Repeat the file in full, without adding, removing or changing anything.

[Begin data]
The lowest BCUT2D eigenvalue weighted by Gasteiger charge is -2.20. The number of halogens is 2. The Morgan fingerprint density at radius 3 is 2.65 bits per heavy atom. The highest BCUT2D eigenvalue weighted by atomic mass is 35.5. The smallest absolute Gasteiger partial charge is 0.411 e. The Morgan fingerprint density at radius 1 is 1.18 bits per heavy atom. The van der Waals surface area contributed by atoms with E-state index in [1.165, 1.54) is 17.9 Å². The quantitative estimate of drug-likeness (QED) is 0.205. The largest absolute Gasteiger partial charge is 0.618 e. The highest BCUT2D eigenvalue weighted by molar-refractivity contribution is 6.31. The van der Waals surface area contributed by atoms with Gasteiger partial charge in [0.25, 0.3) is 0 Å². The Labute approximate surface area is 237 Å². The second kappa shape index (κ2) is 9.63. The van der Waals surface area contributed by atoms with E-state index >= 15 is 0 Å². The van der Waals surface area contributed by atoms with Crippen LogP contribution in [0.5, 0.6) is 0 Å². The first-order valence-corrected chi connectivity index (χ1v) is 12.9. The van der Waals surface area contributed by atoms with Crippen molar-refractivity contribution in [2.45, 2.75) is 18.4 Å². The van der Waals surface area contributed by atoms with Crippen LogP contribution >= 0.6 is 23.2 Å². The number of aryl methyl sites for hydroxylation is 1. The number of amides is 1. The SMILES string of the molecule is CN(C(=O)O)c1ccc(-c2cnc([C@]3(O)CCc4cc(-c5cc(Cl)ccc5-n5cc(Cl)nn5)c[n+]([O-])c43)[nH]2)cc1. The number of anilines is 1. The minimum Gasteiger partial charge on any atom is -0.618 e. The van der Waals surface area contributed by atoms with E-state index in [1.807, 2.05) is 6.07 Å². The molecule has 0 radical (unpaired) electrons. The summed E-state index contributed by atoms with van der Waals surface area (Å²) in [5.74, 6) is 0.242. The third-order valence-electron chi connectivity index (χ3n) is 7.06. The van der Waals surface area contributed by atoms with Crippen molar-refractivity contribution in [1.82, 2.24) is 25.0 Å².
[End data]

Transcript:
The lowest BCUT2D eigenvalue weighted by Gasteiger charge is -2.20. The number of halogens is 2. The Morgan fingerprint density at radius 3 is 2.65 bits per heavy atom. The highest BCUT2D eigenvalue weighted by atomic mass is 35.5. The smallest absolute Gasteiger partial charge is 0.411 e. The Morgan fingerprint density at radius 1 is 1.18 bits per heavy atom. The van der Waals surface area contributed by atoms with E-state index in [1.165, 1.54) is 17.9 Å². The quantitative estimate of drug-likeness (QED) is 0.205. The largest absolute Gasteiger partial charge is 0.618 e. The highest BCUT2D eigenvalue weighted by molar-refractivity contribution is 6.31. The van der Waals surface area contributed by atoms with Gasteiger partial charge in [0.25, 0.3) is 0 Å². The Labute approximate surface area is 237 Å². The second kappa shape index (κ2) is 9.63. The van der Waals surface area contributed by atoms with E-state index >= 15 is 0 Å². The van der Waals surface area contributed by atoms with Crippen LogP contribution in [0.5, 0.6) is 0 Å². The first-order valence-corrected chi connectivity index (χ1v) is 12.9. The van der Waals surface area contributed by atoms with Crippen molar-refractivity contribution in [2.45, 2.75) is 18.4 Å². The van der Waals surface area contributed by atoms with Crippen LogP contribution >= 0.6 is 23.2 Å². The number of aryl methyl sites for hydroxylation is 1. The number of amides is 1. The SMILES string of the molecule is CN(C(=O)O)c1ccc(-c2cnc([C@]3(O)CCc4cc(-c5cc(Cl)ccc5-n5cc(Cl)nn5)c[n+]([O-])c43)[nH]2)cc1. The number of anilines is 1. The minimum Gasteiger partial charge on any atom is -0.618 e. The van der Waals surface area contributed by atoms with E-state index in [1.807, 2.05) is 6.07 Å². The molecule has 0 radical (unpaired) electrons. The summed E-state index contributed by atoms with van der Waals surface area (Å²) in [5.74, 6) is 0.242. The third-order valence-electron chi connectivity index (χ3n) is 7.06. The van der Waals surface area contributed by atoms with Crippen molar-refractivity contribution in [1.82, 2.24) is 25.0 Å².